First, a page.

GAO’s review began in response to a request from Senate Armed Services Committee Chairman and Ranking Member, Senator Inhofe. In GAO Opinion B-332233, August 13, 2020, Federal Communications Commission—Applicability of the Congressional Review Act to Ligado Amendment to License Modification Applications, the watchdog found the FCC did not violate the CRA because the Ligado order did not constitute a “rule” requiring congressional review.
“Ligado’s plan would hinder GPS functions for the entire American economy.”
Sen. James M. Inhofe, Chairman, Senate Committee on Armed Services
The CRA adopts the same definition of the term “rule” as the Administrative Procedures Act (APA), 5 U.S.C. § 551. The APA defines a rule as “the whole or a part of an agency statement of general or particular applicability and future effect designed to implement, interpret, or prescribe law or policy or describing the organization, procedure, or practice requirements of an agency.” The APA defines licensing as an “agency process respecting the grant, renewal, denial, revocation, suspension, annulment, withdrawal, limitation, amendment, modification, or conditioning of a license.” 5 U.S.C. § 551(9).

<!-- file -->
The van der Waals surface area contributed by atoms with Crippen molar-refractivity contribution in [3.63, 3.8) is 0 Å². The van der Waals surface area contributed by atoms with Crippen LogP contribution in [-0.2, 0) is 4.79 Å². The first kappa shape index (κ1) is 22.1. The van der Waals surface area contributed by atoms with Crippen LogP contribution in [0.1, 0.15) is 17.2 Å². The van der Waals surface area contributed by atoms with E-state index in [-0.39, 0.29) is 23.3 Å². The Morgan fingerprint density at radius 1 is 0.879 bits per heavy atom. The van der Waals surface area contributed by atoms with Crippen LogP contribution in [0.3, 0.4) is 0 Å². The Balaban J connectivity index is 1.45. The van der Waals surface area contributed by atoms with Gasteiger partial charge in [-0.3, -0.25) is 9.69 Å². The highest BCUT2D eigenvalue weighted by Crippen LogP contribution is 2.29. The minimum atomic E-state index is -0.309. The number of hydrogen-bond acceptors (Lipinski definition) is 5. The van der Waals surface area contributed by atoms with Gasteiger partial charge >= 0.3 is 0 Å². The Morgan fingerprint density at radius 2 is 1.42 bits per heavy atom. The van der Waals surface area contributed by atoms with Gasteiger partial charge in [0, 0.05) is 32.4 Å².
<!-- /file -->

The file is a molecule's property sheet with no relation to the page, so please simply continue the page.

Here, Ligado’s permission from FCC was in the form of a license, granted under the Communications Act of 1934, 47 U.S.C. § 301 (“[n]o person shall use or operate any apparatus for the transmission of energy or communications or signals by radio…except under and in accordance…with a license” issued by the FCC).
The ramifications of this little-known GAO Opinion are definitive. In finding the CRA inapplicable to FCC’s modified permit, the GAO shut the door on one existing means for Congress to sideline the Ligado plan.
Battle Won—But the War?
A legislative solution is in the works.
Senators Inhofe and Reed are looking to pass the Recognizing and Ensuring Taxpayer Access to Infrastructure Necessary (RETAIN) for GPS and Satellite Communications Act. This law would make Ligado responsible for any interference its fifth-generation wireless network may cause to GPS signals. Additionally, the SASC has included several Ligado provisions included in its version of the Fiscal Year 2021 National Defense Authorization Act (NDAA). Among other things, the Senate draft would prohibit DoD from complying with the Ligado order until it can provide a cost estimate.
Meanwhile the GPS industry, select feds and interested parties keep clamoring for change. As they do, the clock keeps ticking, the various petitions remain pending and the nation remains waiting for resolution of the Ligado situation, one way or another.